House Speaker Mark Simmons, R-Elgin, sought the earlier start to get to work on proposals to end or at least reduce the budget crunch, foremost among them his proposal to borrow $250 million against five years’ worth of cigarette tax revenues, thus avoiding the severe cuts to schools – but that won’t solve other problems that could drastically cut the ranks of State Police troopers, let thousands of convicted felons out of prison and cut programs for the seniors and disabled.

In a letter to Simmons and Senate President Gene Derfler, R-Salem, Kitzhaber chastised the cigarette tax-bonding idea as “half a plan” that, if voters approve of it, would leave a $232 million hole to fill (or cut), “a figure which will increase by any prudent ending balance you wish to reserve against the distinct possibility of another revenue downtown in the December forecast.”

The governor said he assumed, then, that lawmakers “also intend to pass a budget bill to allocate the remaining $262 million cut among the various state agencies. … As I have indicated before, I will not veto a budget reduction bill that helps to rebalance the state budget.”

But Kitzhaber also noted that, while a legislative referral bypasses his desk, it “also requires a ballot title which would need my signature. While I certainly would want to ensure that voters have a clear sense of what they are voting on, I would insist that the ballot title be passed with strong bipartisan support and that it provide reference to the cuts that remain unfunded.”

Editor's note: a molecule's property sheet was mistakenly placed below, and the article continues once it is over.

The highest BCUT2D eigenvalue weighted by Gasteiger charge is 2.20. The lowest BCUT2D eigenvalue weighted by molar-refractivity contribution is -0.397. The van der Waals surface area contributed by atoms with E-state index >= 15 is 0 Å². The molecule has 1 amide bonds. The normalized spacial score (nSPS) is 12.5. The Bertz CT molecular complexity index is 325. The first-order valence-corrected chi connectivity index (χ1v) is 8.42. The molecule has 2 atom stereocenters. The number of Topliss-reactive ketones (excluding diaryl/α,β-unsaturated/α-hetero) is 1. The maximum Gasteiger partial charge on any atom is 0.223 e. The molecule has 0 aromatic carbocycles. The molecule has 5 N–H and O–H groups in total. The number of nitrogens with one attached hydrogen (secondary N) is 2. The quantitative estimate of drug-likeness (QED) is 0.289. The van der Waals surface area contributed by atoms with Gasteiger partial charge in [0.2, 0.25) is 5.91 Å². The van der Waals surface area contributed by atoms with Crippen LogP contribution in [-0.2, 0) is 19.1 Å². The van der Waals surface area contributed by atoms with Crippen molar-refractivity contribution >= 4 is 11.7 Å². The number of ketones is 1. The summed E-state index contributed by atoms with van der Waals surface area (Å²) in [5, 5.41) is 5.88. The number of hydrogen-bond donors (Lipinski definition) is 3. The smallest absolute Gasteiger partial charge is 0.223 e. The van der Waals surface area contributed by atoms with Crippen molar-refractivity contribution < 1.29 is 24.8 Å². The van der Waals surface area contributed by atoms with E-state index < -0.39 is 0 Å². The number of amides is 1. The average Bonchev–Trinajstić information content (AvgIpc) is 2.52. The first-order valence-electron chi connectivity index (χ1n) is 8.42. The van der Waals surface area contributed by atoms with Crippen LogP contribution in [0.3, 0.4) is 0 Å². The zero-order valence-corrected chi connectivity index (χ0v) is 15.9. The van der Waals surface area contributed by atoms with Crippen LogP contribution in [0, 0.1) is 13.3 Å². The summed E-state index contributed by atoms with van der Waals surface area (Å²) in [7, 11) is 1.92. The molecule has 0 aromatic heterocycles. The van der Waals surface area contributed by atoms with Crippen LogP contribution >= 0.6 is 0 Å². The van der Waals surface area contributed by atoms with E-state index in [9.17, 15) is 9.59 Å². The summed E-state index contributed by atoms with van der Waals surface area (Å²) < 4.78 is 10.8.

“I continue to believe that any solution must include some new revenue to help maintain critical public services in the short term and – perhaps more importantly – to reduce the size of the projected deficit for the next biennium,” Kitzhaber wrote. “I am aware that there are other proposals being considered by members of your respective caucuses – proposals which do include new revenue. I would hope that these concepts receive careful public consideration before you arrive at a final course of action.”

After again urging the top legislators to get both revenue and budget committees cracking, looking at various strategies, Kitzhaber concluded, “I remain committed to working with you and your members to find a workable solution to both Oregon’s short-term and long-term fiscal challenges.”

Thursday is deadline for sending anything to Nov. 5 ballot

Headed home to Bend Friday afternoon, Knopp said, “It doesn’t sound like the Democrats want to cooperate with saving schools.”

While the other potential cuts also are painful, Knopp said, “Clearly, the public is most interested in education and school financing.” But the legislator also said he wants to see steps taken to protect programs for vulnerable seniors and “not letting prisoners out of prison.”

Various alternative budget-balancing plans have been circulating on issues ranging from requiring an updated PERS actuarial table to getting the state out of the liquor business. Knopp said those ideas are “more likely to be a regular session issue,” unless enough support is found to bring them to a vote quickly.

Westlund called such proposals “too simple an answer to a very complicated set of questions.”

“I’m going in very pleased that the leadership has decided to call us in,” Westlund said, noting a fast-approaching deadline of next Thursday for filing a legislative referral to send to voters two months later, on Nov. 5.

“That gives us two more days” then the governor’s starting point, he said. “It’s a big deal. Time is the enemy here. It just gives us more options.”

The frustration was evident in Westlund’s comments.